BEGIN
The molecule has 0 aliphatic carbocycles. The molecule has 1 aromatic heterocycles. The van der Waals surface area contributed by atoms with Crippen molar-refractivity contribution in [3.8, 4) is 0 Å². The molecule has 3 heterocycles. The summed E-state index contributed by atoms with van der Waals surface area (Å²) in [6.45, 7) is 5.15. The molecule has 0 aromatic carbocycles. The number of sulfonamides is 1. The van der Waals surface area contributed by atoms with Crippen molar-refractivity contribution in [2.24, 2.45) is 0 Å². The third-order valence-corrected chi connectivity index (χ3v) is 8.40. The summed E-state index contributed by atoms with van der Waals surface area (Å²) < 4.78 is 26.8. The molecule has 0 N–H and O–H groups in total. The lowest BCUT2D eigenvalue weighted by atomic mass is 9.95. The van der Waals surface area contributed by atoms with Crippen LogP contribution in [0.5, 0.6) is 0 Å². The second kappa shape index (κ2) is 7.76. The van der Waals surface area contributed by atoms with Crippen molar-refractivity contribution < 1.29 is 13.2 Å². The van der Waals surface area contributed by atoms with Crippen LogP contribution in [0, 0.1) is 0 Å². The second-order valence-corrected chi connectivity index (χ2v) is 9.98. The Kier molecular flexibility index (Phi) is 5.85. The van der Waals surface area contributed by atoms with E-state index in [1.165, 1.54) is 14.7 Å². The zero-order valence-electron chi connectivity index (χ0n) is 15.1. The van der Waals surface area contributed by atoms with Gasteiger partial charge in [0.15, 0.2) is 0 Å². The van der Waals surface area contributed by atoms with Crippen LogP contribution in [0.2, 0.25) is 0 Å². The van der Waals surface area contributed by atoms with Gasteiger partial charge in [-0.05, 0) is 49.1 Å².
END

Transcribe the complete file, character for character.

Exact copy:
The molecule has 0 aliphatic carbocycles. The molecule has 1 aromatic heterocycles. The van der Waals surface area contributed by atoms with Crippen molar-refractivity contribution in [3.8, 4) is 0 Å². The molecule has 3 heterocycles. The summed E-state index contributed by atoms with van der Waals surface area (Å²) in [6.45, 7) is 5.15. The molecule has 0 aromatic carbocycles. The number of sulfonamides is 1. The van der Waals surface area contributed by atoms with Crippen molar-refractivity contribution in [2.24, 2.45) is 0 Å². The third-order valence-corrected chi connectivity index (χ3v) is 8.40. The summed E-state index contributed by atoms with van der Waals surface area (Å²) < 4.78 is 26.8. The molecule has 0 N–H and O–H groups in total. The lowest BCUT2D eigenvalue weighted by atomic mass is 9.95. The van der Waals surface area contributed by atoms with Crippen LogP contribution in [0.5, 0.6) is 0 Å². The second kappa shape index (κ2) is 7.76. The van der Waals surface area contributed by atoms with Crippen molar-refractivity contribution < 1.29 is 13.2 Å². The van der Waals surface area contributed by atoms with Crippen LogP contribution in [0, 0.1) is 0 Å². The second-order valence-corrected chi connectivity index (χ2v) is 9.98. The Kier molecular flexibility index (Phi) is 5.85. The van der Waals surface area contributed by atoms with E-state index in [1.165, 1.54) is 14.7 Å². The zero-order valence-electron chi connectivity index (χ0n) is 15.1. The van der Waals surface area contributed by atoms with Gasteiger partial charge in [0.15, 0.2) is 0 Å². The van der Waals surface area contributed by atoms with Crippen LogP contribution in [0.2, 0.25) is 0 Å². The van der Waals surface area contributed by atoms with Gasteiger partial charge in [-0.05, 0) is 49.1 Å².